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VCRB :: Contents of Volume 49/1998 :: Detailed information


INFLUENCE OF REDUCED RATES AND SPLIT APPLICATION OF HERBICIDES ON WEED CONTROL AND ON YIELD IN CARROTS (DAUCUS CAROTA L.)

Zbigniew ANYSZKA and Adam DOBRZAŃSKI
Research Institute of Vegetable Crops, Konstytucji 3 Maja 1/3, 96-100 Skierniewice, Poland


Summary

Studies were conducted to evaluate the efficacy of different application methods using reduced rates of herbicides as well as to determine the possibility of decreasing total herbicide input. Trials were carried out from 1994 to 1996 at Skierniewice on a pseudo-podzolic soil (lesive) build up of sandy deposits on boulder loam, containing 1.2-1.5% of organic matter. Weed control programmes tested in the experiments were based on reduced rates of pre-emergence herbicides followed by low rates of linuron applied early post-emergent as a single or a split application. In the experiments conducted the complete rates of linuron and flurochloridone applied pre-emergently were 0.75 kg ha-1 and 0.6 kg ha-1, whereas the reduced rates - 0.375 kg ha-1 and 0.3-0.4 kg ha-1, respectively. Early post-emergence sprayings were executed exclusively with linuron, either in single applications at 1 to 2-leaf stage of carrot (0.25 or 0.375 kg ha-1) or split applications at cotyledone stage and 10-14 days later (0.19 + 0.19 kg ha-1 or 0.19+0.5 kg ha-1). The effect of diquat (0.6 kg ha-1) applied before carrot emergence, followed by an early post-emergence split application of linuron (0.25+0.25 kg ha-1 or 0.25+0.5 kg ha-1) was investigated too. The effect of reduced dose rates of herbicides was compared to that of the standard doses of pre-emergence ones. The results of experiments revealed that even lowest herbicide rates have given acceptable weed destruction but higher ones were more effective and often resulted in complete control. Dose rates of linuron and flurochloridone applied pre-emergently can be diminished by up to 50%. The weed control programme based on pre-emergence application of flurochloridone at low rates, followed by an early post-emergence split application of linuron was the most effective one. No phytotoxicity symptoms were observed on carrots even after post-emergence applications at early growth stages. The yields from herbicide treated plots were significantly higher than that from untreated plots. In contrast, the differences between yields coming from plots treated with high and low herbicide rates were not significant.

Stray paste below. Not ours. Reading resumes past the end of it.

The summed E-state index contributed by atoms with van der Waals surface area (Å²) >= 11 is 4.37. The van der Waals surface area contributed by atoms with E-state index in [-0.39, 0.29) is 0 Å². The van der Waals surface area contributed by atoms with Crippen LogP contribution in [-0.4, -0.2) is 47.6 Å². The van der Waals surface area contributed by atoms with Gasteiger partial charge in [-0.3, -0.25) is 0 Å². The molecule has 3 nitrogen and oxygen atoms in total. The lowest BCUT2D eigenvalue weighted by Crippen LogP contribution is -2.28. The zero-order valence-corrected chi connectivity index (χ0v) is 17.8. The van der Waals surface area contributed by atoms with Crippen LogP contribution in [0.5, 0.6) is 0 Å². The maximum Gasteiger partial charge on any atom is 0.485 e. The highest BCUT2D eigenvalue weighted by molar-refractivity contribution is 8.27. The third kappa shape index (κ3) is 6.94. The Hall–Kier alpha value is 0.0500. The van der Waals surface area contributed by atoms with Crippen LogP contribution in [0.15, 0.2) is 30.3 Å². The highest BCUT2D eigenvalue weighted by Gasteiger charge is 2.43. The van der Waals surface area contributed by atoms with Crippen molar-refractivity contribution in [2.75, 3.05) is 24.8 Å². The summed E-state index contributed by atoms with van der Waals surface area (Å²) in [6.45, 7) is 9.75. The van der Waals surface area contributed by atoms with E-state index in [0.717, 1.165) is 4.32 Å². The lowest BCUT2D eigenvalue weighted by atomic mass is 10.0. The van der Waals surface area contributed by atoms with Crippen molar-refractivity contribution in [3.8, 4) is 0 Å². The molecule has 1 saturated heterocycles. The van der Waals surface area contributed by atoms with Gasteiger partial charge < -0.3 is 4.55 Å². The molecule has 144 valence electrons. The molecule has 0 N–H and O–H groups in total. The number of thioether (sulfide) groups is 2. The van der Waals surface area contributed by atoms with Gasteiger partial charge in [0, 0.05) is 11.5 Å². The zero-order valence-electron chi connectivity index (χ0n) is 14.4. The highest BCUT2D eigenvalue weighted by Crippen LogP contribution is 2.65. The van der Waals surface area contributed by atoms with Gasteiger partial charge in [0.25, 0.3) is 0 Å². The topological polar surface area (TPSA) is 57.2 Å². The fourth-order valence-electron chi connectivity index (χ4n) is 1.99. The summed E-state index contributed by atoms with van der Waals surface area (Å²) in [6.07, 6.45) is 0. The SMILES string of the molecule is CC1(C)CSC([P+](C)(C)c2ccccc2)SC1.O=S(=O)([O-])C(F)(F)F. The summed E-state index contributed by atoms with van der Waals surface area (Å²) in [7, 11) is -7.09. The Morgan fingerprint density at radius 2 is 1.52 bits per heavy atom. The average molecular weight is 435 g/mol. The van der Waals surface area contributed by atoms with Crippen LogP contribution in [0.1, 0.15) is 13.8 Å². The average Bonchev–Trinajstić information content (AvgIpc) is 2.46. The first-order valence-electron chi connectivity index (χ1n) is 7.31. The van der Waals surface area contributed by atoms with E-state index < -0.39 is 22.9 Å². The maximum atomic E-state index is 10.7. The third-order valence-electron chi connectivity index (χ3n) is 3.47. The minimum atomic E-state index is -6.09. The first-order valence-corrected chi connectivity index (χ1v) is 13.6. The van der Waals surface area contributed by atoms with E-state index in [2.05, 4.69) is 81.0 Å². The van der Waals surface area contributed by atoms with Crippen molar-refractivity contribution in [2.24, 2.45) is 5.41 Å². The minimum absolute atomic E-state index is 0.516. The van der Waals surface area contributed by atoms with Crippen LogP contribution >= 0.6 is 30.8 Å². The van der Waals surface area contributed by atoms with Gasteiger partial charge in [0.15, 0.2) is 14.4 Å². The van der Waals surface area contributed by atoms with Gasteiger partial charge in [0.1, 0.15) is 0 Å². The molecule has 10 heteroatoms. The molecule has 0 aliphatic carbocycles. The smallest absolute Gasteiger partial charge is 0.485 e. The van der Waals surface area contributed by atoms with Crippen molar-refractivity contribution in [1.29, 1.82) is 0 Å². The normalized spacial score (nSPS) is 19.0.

keywords:carrot, herbicide, activity, split application, phytotoxicity, yield

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